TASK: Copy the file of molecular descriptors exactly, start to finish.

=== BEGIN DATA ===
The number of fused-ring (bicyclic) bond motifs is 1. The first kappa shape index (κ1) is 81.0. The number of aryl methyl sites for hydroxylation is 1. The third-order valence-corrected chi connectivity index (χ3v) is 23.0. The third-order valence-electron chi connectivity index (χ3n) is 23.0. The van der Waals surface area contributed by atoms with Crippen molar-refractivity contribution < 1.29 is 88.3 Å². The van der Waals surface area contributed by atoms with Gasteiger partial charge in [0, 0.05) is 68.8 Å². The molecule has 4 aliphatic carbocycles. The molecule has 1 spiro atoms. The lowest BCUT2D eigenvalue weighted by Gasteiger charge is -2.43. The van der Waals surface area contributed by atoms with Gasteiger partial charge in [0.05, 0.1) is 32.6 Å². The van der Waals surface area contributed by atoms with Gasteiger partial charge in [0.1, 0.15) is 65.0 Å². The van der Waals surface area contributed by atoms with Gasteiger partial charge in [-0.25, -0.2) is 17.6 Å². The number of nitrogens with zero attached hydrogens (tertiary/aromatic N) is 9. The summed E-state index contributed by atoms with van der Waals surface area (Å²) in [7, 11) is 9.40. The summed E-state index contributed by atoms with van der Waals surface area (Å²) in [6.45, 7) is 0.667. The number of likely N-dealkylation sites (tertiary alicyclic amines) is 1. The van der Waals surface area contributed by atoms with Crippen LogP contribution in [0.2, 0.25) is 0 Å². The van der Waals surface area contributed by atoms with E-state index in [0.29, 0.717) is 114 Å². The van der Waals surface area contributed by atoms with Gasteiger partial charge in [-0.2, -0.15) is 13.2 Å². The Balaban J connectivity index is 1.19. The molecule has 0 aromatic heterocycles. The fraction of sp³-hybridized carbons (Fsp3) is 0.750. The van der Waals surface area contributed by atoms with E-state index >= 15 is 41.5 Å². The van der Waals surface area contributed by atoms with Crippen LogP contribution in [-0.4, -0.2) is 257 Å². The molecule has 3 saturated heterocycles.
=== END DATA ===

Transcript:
The number of fused-ring (bicyclic) bond motifs is 1. The first kappa shape index (κ1) is 81.0. The number of aryl methyl sites for hydroxylation is 1. The third-order valence-corrected chi connectivity index (χ3v) is 23.0. The third-order valence-electron chi connectivity index (χ3n) is 23.0. The van der Waals surface area contributed by atoms with Crippen molar-refractivity contribution < 1.29 is 88.3 Å². The van der Waals surface area contributed by atoms with Gasteiger partial charge in [0, 0.05) is 68.8 Å². The molecule has 4 aliphatic carbocycles. The molecule has 1 spiro atoms. The lowest BCUT2D eigenvalue weighted by Gasteiger charge is -2.43. The van der Waals surface area contributed by atoms with Gasteiger partial charge in [0.05, 0.1) is 32.6 Å². The van der Waals surface area contributed by atoms with Gasteiger partial charge in [0.1, 0.15) is 65.0 Å². The van der Waals surface area contributed by atoms with Gasteiger partial charge in [-0.25, -0.2) is 17.6 Å². The number of nitrogens with zero attached hydrogens (tertiary/aromatic N) is 9. The summed E-state index contributed by atoms with van der Waals surface area (Å²) in [7, 11) is 9.40. The summed E-state index contributed by atoms with van der Waals surface area (Å²) in [6.45, 7) is 0.667. The number of likely N-dealkylation sites (tertiary alicyclic amines) is 1. The van der Waals surface area contributed by atoms with Crippen LogP contribution in [0.2, 0.25) is 0 Å². The van der Waals surface area contributed by atoms with E-state index in [0.29, 0.717) is 114 Å². The van der Waals surface area contributed by atoms with Gasteiger partial charge in [-0.2, -0.15) is 13.2 Å². The Balaban J connectivity index is 1.19. The molecule has 0 aromatic heterocycles. The fraction of sp³-hybridized carbons (Fsp3) is 0.750. The van der Waals surface area contributed by atoms with E-state index >= 15 is 41.5 Å². The van der Waals surface area contributed by atoms with Crippen LogP contribution in [-0.4, -0.2) is 257 Å². The molecule has 3 saturated heterocycles.